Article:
“When a true genius appears you may know him by this sign, that the dunces are all in confederacy against him.” Jonathan Swift.
This is the fun phrase that my dad used to misquote at us whenever we banded together to shut down an idea of his. Which was often. I mean it still is often, he just doesn’t seem to say it any more which is a shame because it is an excellent saying. I think he says, “You may know a true genius by the confederacy of dunces that rail against him” which I actually like better; it seems snappier, but maybe that’s just because I’m used to it.
Anyway I often think about titles and how they relate to books and if they add any insight, or are a description, or in fact misrepresent the book in some way. Without a doubt this is my favourite book title in terms of describing the novel, matching its content and style and adding humour and insight to it overall.
A Confederacy of Dunces follows Ignatius J. Reilly who is grotesque, self aggrandising, eloquent and, as the blurb says, unhinged by the standards of normal folk. Ignatius knows that he was born in the wrong century and longs to return to the standards of the Middle Ages but instead is forced to wallow in the squalor (mmmm assonance) of his room, bemoaning the lack of taste and decency of his current period. When his mother forces him to get a job all sorts of shenanigans ensue, as Ignatius is dragged face to face with a modern world filled with politics, exploitation, pornography and conspiracy.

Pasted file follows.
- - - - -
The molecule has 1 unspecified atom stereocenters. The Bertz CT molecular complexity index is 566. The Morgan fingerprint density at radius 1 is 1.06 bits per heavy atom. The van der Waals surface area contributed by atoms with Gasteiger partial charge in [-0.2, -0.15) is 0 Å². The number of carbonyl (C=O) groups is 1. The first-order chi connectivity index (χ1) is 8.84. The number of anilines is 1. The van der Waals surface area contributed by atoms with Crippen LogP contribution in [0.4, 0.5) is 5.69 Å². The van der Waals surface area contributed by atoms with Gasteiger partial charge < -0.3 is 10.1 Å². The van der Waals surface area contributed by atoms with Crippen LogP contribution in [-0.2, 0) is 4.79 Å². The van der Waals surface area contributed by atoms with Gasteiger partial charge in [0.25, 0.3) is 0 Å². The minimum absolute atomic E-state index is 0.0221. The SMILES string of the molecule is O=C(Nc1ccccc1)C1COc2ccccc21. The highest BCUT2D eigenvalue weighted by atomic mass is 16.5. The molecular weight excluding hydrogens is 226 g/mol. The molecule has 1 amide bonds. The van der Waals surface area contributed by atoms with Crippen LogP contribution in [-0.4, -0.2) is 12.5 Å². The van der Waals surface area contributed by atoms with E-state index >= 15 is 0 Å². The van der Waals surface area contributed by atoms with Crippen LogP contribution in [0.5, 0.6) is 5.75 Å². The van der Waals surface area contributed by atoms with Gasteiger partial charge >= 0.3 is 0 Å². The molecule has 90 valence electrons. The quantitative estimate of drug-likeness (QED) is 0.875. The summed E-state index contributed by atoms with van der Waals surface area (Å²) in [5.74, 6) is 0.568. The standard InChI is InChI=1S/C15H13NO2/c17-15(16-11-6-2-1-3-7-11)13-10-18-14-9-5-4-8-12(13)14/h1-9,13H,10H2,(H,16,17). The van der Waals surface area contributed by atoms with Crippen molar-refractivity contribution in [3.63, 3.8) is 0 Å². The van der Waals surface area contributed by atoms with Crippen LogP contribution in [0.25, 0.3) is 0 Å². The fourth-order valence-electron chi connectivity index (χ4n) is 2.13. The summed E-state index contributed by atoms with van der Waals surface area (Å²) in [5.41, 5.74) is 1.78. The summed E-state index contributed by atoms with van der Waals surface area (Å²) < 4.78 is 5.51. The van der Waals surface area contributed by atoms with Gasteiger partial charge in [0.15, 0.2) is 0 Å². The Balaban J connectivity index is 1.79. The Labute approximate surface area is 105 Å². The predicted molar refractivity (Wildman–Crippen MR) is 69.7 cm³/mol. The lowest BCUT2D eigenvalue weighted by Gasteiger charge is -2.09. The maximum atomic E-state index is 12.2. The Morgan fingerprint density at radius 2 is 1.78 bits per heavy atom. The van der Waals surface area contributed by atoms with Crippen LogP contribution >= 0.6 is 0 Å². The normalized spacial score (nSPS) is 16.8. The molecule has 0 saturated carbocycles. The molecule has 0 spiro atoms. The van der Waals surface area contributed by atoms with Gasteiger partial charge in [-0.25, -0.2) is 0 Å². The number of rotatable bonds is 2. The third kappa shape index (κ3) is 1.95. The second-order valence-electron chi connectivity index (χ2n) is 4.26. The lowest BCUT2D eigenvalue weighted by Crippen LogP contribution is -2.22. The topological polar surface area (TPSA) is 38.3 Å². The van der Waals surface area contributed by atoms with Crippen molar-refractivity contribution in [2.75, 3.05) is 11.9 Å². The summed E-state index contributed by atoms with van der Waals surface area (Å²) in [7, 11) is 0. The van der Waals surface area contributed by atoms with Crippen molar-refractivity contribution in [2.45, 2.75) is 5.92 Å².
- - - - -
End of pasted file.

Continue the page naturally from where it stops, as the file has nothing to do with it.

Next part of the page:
I loved how crafted the writing of the book was, every sentence felt balanced and sharp and utterly thought out. The care of the words compared with the lunacy of the situations that they describe is what I found the most funny (as opposed to the wacky situations themselves, which were like the painfully awkward British comedy I can’t bear to watch). It’s full of running money-as-religion metaphors, the crazy speachifying of Ignatius as well as lots of other really distinct voices ranging across age and class.
The language was so great that it made me sad that I didn’t love the book more. Ignatius was so completely painful that I wanted to reach into the book and smack him. With some really big words or something. The situations spiralled hopelessly out of control and nothing ever seemed to go right for anyone. It had a pervasive air of the empty shell of a decaying society, as in other Postmodern classics like The Crying of Lot 49, but here it was much more depressing.
So yeah, mixed feelings, but A Confederacy of Dunces is definitely worth it for the language, the political commentary and the aptness of its title.